Nicki Minaj Shuts Down The Myth That Women 'Thrive' Off Drama

It's time to let the trope of the "overdramatic" woman go.

Pop queen Nicki Minaj has zero time for subtly sexist questions from the press.

New York Times Magazine reporter Vanessa Grigoriadis learned that the hard way when she asked Minaj about the "drama" between Drake and Meek Mill, and rappers Lil Wayne and Birdman.

"They’re men, grown-ass men," Minaj said when Grigoriadis first brought up the subject. "It’s between them."

Instead of leaving it there, Grigoriadis pushed the subject, and ended up asking a question that crossed a line for Minaj. "Is there a part of you that thrives on drama, or is it no, just pain and unpleasantness?" Grigoriadis asked. 

When Minaj shut her down, she reminded everyone that labelling women as dramatic, especially in relation to the men around them, is basically a bunch of bullsh*t.

‘‘That’s disrespectful,’’ Minaj said to Grigoriadis. ‘‘Why would a grown-ass woman thrive off drama?’’


What do the four men you just named have to do with me thriving off drama? Why would you even say that? That’s so peculiar. Four grown-ass men are having issues between themselves, and you’re asking me do I thrive off drama?’...

To put down a woman for something that men do, as if they’re children and I’m responsible, has nothing to do with you asking stupid questions, because you know that’s not just a stupid question. That’s a premeditated thing you just did.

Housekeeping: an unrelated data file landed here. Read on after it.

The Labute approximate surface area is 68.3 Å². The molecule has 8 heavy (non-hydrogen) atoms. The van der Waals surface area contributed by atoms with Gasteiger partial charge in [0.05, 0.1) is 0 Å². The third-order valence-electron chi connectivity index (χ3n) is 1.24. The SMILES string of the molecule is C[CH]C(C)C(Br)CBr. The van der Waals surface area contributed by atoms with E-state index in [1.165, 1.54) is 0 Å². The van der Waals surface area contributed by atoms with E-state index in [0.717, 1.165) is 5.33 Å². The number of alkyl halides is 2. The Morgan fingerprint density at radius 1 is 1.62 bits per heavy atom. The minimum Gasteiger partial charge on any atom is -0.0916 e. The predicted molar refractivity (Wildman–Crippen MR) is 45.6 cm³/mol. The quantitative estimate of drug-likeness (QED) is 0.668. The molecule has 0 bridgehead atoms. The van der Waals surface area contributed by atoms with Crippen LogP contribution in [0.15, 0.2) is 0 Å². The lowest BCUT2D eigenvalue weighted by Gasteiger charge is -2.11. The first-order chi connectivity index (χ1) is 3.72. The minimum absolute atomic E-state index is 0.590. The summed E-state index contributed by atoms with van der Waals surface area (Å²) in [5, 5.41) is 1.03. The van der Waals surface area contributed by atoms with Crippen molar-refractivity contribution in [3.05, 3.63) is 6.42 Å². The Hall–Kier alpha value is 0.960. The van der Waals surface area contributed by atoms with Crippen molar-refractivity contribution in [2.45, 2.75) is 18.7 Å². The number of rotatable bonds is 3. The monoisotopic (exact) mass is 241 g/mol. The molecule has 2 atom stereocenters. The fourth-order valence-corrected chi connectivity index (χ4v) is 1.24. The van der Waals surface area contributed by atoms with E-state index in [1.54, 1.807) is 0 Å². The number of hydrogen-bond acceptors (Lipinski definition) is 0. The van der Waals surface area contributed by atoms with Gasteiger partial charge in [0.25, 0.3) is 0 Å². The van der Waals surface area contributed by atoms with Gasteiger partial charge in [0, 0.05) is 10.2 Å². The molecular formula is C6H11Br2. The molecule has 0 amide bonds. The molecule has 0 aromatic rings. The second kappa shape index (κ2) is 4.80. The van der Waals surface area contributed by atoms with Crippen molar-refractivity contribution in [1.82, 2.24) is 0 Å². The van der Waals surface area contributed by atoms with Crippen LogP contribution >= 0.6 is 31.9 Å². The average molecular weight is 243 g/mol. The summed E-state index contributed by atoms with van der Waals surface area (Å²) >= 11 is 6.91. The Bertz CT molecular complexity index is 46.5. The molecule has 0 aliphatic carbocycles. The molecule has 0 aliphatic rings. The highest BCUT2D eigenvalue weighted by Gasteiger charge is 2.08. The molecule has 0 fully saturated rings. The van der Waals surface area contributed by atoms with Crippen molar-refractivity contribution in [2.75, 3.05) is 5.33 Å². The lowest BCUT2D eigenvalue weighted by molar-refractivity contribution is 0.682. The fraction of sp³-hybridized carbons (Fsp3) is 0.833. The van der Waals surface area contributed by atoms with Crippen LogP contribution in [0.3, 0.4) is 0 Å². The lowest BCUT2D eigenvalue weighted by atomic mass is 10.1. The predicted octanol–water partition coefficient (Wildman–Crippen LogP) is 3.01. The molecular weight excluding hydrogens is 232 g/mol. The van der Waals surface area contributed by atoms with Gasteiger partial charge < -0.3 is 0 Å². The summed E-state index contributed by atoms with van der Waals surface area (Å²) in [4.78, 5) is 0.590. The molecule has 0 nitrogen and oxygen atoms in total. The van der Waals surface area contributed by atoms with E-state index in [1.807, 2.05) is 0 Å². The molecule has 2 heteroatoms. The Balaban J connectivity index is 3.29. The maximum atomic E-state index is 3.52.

Minaj's response drives home two important points:

1. Women should not be held responsible for the poor behavior of the men in their lives. 

2. It's time for the archetype of the "overdramatic" woman -- a mere hop, skip and a jump away from the "crazy woman" -- to die. 

To her credit, Grigoriadis admitted in her own article that Minaj "was right to call me out," but the artist's righteous indignation at a moderately frustrating question likely had to do with much more than just this one interview.

How often do we hear men being asked about their love of "drama"? The very word conjures up images of "catty" teen girls talking about each other over a middle school lunch table. A penchant for loving "drama" has long been coded female. And being a "drama queen" is never a good thing. Unfortunately, writing off a woman's emotions or thoughts as "dramatic," is just another excuse not to take her seriously.

As an outspoken woman of color, Minaj has likely had to watch herself be portrayed as the "angry black woman" more times than she can count. Even when Taylor Swift tweeted at her in disagreement in July, many media outlets framed the story as a fight which Minaj had initiated. To suggest that she "thrives on drama" -- especially when said drama is about the whims of men, not about her -- plays into stereotypes that Minaj would probably prefer to leave behind forever.

However, Grigoriadis certainly got one thing right: Nicki Minaj is definitely a "boss b*tch." 

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